With an estimated population of 137,541 as of July 1, 2021, Columbia is the second-largest city in the state next to Charleston, which had an estimated population of 151,612 last year, according to the U.S. Census Bureau.

Charleston severely limits STRs in residential areas, allowing them only if they are the owner’s full-time primary residence. Investment properties are “not eligible for short term renting” except for “commercially zoned properties in the Short Term Rental Overlay,” according to the city’s website.

Columbia city housing official David Hatcher contended at the April hearing that STRs are a “growing concern in our community,” though he provided no statistics on noise, trash or other complaints.

City councilwoman Tina Herbert, a member of the special committee considering the proposed ordinance, expressed concerns about banning investor-owned STRs in residential areas, saying she believed it “truly impacts the whole (STR) business model and makes it very difficult, which may be the point.”

Moore said he typically has charged $325 a night for STR guests to stay in his approximately 2,100-square-foot, three-bedroom, 3.5-bathroom Airbnb house, adding that between rental stays, the property has been used by relatives, friends and business clients.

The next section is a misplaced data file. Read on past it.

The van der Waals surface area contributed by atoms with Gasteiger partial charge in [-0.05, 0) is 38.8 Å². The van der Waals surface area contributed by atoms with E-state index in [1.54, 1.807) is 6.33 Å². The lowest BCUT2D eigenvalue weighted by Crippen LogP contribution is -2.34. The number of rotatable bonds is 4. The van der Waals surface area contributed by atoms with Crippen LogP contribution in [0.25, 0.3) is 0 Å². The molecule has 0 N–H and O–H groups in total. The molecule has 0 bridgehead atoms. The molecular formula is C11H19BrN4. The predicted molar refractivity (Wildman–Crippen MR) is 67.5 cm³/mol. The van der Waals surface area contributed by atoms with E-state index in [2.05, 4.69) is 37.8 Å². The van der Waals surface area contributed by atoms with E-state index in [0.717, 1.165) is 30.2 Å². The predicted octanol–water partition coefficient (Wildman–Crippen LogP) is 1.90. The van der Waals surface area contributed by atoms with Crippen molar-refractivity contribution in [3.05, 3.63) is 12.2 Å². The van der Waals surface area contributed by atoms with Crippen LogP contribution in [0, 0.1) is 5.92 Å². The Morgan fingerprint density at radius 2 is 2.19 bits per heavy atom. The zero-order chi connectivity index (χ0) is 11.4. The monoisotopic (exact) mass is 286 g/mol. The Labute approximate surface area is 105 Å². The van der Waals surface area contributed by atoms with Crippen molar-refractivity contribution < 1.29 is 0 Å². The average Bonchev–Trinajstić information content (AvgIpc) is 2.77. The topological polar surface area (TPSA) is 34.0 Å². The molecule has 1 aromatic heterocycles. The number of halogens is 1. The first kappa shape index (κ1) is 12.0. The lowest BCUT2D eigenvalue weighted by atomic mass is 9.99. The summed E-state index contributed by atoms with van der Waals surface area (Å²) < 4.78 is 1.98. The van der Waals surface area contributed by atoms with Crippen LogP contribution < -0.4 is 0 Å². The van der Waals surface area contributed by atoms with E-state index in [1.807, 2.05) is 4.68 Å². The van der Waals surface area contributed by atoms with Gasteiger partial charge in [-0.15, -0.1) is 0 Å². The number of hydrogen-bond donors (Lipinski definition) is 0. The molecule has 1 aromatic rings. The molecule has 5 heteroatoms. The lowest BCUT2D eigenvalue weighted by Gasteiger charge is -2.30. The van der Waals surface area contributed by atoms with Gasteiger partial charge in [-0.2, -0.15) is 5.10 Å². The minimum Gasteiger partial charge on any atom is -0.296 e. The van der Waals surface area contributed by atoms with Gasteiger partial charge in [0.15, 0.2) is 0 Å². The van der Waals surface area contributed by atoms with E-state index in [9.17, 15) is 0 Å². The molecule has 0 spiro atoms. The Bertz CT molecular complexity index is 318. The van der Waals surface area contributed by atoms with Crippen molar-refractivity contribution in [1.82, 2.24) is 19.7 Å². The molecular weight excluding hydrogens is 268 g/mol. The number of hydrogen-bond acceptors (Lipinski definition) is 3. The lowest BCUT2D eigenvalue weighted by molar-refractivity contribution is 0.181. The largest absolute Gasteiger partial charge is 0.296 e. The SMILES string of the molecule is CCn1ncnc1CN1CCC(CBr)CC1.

Asked if he believed the proposed STR ordinance will pass as written, Moore replied: “I don’t think it will be passed in its current version. I really think Howard Duvall is the one most fired up about it.”

In a July 5 email response to The Nerve, city clerk Erika Hammond said a date had not been set for the next special committee meeting, though she added it “most likely” will be held next month.

‘Overly restrictive’

To the north in Greenville, STR homes, which are defined as rentals for a period of less than 30 days, generally are banned in zoned single-family and multi-family residential areas, according to the city’s website. Bed-and-breakfast inns, which must be owner-occupied to rent rooms, are allowed in commercial districts if they meet certain criteria and in residential districts with a “special exception” permit, the website says.